Another key Flextreme innovation is the trademarked FlexDoors® driver and passenger doors: while the front doors open in the conventional manner, the rear doors are
rear-hinged. And as there is no center roof pillar (B-pillar), opening both doors on one side creates a large opening for easy entry. The large side opening makes it much easier for parents to secure children in seats in the rear than is the case with conventional doors.
Interior: Futuristic and top technology
Honeycomb structures, which are characterized by low weight and high rigidity, are used extensively in the Flextreme’s interior. This functional, geometric structure can be found in the instrument panel’s lower portion, cabin floor, cargo floor and above the center tunnel where the lithium-ion batteries are located.
Innovative lightweight construction is used for the seats which are anchored to the car’s floor by a mono track rather than the usual two, creating more foot space in the rear. The seats have a light and elegant look thanks to refined upholstery, with some parts in fabric/mesh and corners made of especially soft material. The steering wheel hub also houses a high-tech feature: a full-size driver airbag that is packaged with a special vacuum technique that reduces its overall volume to the minimum.
Set directly under the windshield, the large panoramic display (size: 1.20 m x 0.10 m) in the interior is especially eye-catching. The display fields are configurable. They can show a complete all-around view of the car’s surroundings, for example, as instead of exterior mirrors the Flextreme has two side cameras, one front-facing and one rear-view camera. Alternatively the displays can also show information about the car, radio, phone, etc.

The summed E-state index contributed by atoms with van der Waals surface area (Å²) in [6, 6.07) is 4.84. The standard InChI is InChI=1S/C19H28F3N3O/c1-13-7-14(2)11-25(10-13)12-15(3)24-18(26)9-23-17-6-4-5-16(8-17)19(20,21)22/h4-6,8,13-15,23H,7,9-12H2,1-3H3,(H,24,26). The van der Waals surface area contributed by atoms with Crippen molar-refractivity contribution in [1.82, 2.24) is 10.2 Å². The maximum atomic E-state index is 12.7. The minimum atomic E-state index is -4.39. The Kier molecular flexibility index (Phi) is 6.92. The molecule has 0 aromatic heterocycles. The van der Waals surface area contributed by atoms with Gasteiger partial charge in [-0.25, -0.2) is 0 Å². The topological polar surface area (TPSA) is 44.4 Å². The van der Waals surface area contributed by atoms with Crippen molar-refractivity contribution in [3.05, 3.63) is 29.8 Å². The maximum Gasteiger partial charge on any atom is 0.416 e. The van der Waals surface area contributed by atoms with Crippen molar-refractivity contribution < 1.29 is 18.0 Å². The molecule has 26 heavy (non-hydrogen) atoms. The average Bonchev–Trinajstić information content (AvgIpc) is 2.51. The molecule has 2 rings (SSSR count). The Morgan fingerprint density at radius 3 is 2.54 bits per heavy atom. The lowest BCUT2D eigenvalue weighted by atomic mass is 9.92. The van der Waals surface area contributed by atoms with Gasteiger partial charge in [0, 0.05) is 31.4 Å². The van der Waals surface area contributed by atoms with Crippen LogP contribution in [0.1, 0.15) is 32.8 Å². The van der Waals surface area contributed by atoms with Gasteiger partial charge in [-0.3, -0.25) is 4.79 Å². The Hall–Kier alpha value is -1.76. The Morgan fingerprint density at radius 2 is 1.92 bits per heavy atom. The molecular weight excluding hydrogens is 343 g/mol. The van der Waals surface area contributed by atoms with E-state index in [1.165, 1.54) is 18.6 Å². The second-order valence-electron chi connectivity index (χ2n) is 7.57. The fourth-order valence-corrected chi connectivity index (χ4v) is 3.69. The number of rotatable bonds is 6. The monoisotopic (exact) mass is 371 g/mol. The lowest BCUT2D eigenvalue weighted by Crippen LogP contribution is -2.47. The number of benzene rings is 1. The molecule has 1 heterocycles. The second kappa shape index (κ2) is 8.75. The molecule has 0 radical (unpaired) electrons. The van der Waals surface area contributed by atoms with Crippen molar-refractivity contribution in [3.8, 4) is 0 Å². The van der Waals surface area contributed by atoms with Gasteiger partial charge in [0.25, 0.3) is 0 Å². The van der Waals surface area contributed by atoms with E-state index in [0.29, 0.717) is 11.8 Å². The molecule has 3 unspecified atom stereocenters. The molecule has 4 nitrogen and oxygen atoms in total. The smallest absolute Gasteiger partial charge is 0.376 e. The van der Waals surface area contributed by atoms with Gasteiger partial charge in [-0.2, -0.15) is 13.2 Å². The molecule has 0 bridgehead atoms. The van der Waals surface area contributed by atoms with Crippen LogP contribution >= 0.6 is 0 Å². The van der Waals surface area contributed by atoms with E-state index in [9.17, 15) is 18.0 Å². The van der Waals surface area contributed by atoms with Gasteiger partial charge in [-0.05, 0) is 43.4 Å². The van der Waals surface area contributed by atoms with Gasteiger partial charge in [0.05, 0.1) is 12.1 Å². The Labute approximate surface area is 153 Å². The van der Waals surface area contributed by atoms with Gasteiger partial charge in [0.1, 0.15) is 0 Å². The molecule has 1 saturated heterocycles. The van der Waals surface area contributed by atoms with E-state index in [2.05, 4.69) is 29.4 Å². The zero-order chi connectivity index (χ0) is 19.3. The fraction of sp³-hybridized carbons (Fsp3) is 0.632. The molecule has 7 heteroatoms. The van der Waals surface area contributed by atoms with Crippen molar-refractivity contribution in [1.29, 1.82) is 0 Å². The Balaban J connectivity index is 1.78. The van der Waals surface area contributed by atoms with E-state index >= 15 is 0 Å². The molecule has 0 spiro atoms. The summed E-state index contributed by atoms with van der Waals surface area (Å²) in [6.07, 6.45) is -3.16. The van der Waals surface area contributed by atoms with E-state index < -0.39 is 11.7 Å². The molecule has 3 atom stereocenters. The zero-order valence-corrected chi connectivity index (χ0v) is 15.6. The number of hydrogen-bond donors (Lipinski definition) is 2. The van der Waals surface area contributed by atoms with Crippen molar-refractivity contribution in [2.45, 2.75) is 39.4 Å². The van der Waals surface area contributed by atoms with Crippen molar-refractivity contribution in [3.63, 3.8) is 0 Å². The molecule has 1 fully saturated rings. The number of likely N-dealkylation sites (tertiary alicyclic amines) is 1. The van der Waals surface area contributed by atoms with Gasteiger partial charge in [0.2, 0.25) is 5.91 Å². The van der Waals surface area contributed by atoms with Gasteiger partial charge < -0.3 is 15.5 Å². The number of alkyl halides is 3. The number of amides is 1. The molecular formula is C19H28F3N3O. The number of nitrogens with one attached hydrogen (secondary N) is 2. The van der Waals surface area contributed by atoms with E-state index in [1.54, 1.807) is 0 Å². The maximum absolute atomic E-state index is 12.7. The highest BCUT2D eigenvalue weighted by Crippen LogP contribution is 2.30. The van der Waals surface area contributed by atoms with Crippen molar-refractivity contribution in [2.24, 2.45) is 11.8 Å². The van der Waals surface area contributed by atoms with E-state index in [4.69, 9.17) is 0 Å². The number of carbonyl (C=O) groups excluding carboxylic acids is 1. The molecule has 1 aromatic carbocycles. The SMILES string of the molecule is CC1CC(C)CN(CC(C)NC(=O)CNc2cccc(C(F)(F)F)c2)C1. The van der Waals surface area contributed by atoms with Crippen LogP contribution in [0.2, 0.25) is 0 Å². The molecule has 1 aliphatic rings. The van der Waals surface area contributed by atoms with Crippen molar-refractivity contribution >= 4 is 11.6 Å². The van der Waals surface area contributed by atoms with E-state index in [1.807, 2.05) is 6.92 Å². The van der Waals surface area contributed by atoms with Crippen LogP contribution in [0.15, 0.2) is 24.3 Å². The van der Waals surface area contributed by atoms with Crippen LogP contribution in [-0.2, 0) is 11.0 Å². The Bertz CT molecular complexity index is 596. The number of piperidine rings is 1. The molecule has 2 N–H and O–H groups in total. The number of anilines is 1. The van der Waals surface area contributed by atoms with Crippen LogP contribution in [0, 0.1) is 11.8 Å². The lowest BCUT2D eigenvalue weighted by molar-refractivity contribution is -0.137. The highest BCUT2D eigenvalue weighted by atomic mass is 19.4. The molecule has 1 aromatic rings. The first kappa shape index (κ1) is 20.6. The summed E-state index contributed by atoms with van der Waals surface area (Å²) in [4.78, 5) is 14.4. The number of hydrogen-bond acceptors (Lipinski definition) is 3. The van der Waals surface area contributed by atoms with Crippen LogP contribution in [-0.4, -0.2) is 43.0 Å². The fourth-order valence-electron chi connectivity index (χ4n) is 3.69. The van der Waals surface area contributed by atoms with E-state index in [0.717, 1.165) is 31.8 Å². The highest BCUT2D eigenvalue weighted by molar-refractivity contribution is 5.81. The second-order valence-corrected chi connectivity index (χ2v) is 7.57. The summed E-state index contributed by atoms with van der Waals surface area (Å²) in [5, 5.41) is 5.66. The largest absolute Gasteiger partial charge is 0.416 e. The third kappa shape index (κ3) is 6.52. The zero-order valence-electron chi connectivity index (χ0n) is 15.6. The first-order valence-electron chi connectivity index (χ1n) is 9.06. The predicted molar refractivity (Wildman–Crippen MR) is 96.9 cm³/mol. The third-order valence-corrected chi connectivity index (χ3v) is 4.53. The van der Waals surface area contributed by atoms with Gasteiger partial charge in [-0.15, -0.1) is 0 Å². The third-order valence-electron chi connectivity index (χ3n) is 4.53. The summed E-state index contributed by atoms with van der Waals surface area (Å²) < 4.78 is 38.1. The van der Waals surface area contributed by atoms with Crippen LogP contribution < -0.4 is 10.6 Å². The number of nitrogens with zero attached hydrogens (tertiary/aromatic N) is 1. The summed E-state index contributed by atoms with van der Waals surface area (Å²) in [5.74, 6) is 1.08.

One touch is enough
A second display on the center console features touch-screen operation. At the top, the programmable one-touch buttons are designed like computer shortcuts. They provide easy access to various intuitive menus, including air conditioning, communication/infotainment and navigation functions. The buttons can be freely programmed and adapted to new infotainment systems. Slightly further down is the Flextreme’s touch screen drive selector gate with three driving positions: D, P and R (drive, park and reverse). The gears can also be comfortably selected via touch screen control.
A clever storage system at the front and back of the center tunnel offer brand-typical flexibility. Front and rear passengers can stow items such as mobile phones, MP3 players, iPods and PDAs in two drawers. The best part: the electrical devices are recharged in the
drawers by induction and Bluetooth-capable systems can transmit their data to the onboard infotainment system.